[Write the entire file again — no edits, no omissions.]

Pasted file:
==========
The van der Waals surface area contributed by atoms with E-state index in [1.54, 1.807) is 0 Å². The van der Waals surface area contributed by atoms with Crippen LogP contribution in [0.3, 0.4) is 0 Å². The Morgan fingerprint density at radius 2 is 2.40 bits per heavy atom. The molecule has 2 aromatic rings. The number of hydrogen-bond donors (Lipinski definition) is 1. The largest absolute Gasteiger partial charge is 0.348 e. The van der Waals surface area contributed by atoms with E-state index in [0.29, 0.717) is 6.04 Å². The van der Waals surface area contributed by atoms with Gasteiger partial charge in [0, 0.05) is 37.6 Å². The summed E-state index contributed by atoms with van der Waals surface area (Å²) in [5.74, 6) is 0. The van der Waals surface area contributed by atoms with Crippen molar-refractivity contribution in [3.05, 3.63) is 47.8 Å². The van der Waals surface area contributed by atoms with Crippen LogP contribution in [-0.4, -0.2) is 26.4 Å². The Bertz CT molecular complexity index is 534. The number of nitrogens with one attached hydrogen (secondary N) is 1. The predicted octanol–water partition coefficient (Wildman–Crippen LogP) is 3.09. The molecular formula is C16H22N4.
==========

The van der Waals surface area contributed by atoms with E-state index in [1.54, 1.807) is 0 Å². The van der Waals surface area contributed by atoms with Crippen LogP contribution in [0.3, 0.4) is 0 Å². The Morgan fingerprint density at radius 2 is 2.40 bits per heavy atom. The molecule has 2 aromatic rings. The number of hydrogen-bond donors (Lipinski definition) is 1. The largest absolute Gasteiger partial charge is 0.348 e. The van der Waals surface area contributed by atoms with E-state index in [0.29, 0.717) is 6.04 Å². The van der Waals surface area contributed by atoms with Gasteiger partial charge in [0, 0.05) is 37.6 Å². The summed E-state index contributed by atoms with van der Waals surface area (Å²) in [5.74, 6) is 0. The van der Waals surface area contributed by atoms with Crippen molar-refractivity contribution in [3.05, 3.63) is 47.8 Å². The van der Waals surface area contributed by atoms with Crippen LogP contribution in [-0.4, -0.2) is 26.4 Å². The Bertz CT molecular complexity index is 534. The number of nitrogens with one attached hydrogen (secondary N) is 1. The predicted octanol–water partition coefficient (Wildman–Crippen LogP) is 3.09. The molecular formula is C16H22N4.